Triumph’s TE-1 electric project will be unveiled soon

Hold on, kids—Triumph’s new electric motorcycle is almost here!

The Triumph TE-1 project has been running for a couple of years now, with periodic updates from the Brit manufacturer, but as you can see from the video above, it looks like this machine is pretty much ready for the road. This is the best look we’ve had at the new battery bike, and this dyno run footage looks like the bike is ready to go. We have no word on pricing or specs yet, but at least you have a good look at the machine here. It appears to be a pretty modern-looking naked bike, just the sort of thing you’d expect from Triumph, in an appeal to the streetfighter market segment it’s played in for the past three decades.

According to Triumph, the fourth stage of the bike’s R&D program is done with. The past six months were spent doing the following (As we told you in our last write-up on the TE-1):

Rolling road testing – core functional assessment to include:

Throttle calibration
Powertrain performance mapping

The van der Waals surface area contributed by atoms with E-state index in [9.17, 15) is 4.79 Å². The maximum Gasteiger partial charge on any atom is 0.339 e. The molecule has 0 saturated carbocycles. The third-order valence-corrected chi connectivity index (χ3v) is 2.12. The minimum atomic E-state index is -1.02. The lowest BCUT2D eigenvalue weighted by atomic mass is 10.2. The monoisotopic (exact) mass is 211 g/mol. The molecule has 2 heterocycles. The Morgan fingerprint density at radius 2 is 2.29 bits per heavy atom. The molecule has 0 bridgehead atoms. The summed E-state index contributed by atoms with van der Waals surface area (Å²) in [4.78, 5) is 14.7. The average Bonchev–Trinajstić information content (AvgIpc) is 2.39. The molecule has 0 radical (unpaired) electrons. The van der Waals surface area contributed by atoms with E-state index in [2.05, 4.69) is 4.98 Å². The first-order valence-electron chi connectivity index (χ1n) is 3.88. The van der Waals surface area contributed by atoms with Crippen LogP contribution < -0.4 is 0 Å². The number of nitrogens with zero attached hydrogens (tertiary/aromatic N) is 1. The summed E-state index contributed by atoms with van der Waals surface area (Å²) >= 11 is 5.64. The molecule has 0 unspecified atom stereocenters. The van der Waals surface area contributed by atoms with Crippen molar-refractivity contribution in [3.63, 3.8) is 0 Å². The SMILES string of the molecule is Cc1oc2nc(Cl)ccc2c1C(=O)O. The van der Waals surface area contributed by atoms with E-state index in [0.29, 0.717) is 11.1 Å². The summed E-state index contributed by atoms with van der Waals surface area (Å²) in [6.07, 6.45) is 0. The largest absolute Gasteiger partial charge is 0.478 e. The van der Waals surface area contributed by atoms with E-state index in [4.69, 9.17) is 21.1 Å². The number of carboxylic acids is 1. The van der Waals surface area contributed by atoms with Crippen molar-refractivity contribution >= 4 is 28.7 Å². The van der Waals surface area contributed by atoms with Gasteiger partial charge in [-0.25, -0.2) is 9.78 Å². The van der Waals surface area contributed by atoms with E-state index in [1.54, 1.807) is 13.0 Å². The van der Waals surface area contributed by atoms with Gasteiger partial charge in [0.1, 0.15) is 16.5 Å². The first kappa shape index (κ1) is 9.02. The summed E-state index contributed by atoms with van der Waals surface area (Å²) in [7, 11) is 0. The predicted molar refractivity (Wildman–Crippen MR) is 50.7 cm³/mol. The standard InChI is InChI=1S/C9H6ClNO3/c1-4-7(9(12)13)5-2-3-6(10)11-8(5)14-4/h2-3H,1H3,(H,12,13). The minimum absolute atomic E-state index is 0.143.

Power and torque output
Range and battery consumption assessment
Rider mode development
Software functionality validation
Thermal optimization

Track testing – encompassing dynamic rider assessment to include:

Braking and braking regeneration strategy
Traction control
Front wheel lift control

It seems the engineers have this bike sorted to their satisfaction, and now you can sign up at Triumph’s website for a peek at the official reveal (link here). You can also see a few more details on Phase 4 of the testing program there.

Brit bike revival?

If you dig into the TE-1 project, it’s interesting to note that there are several other organizations working with Triumph, including F1’s Williams Racing. There’s also a lot of UK government money backing this project. Look around the rest of the British motorcycle scene, and you’ll see a bunch of new names involved in similar electric bike startups (although with far less name recognition than Triumph). After the Japanese OEMs basically ran the Brits out of the moto business in the 1970s, with the exception of Triumph, it looks like the country is about to make a big impact in the moto world again, thanks to the power of the battery bike.


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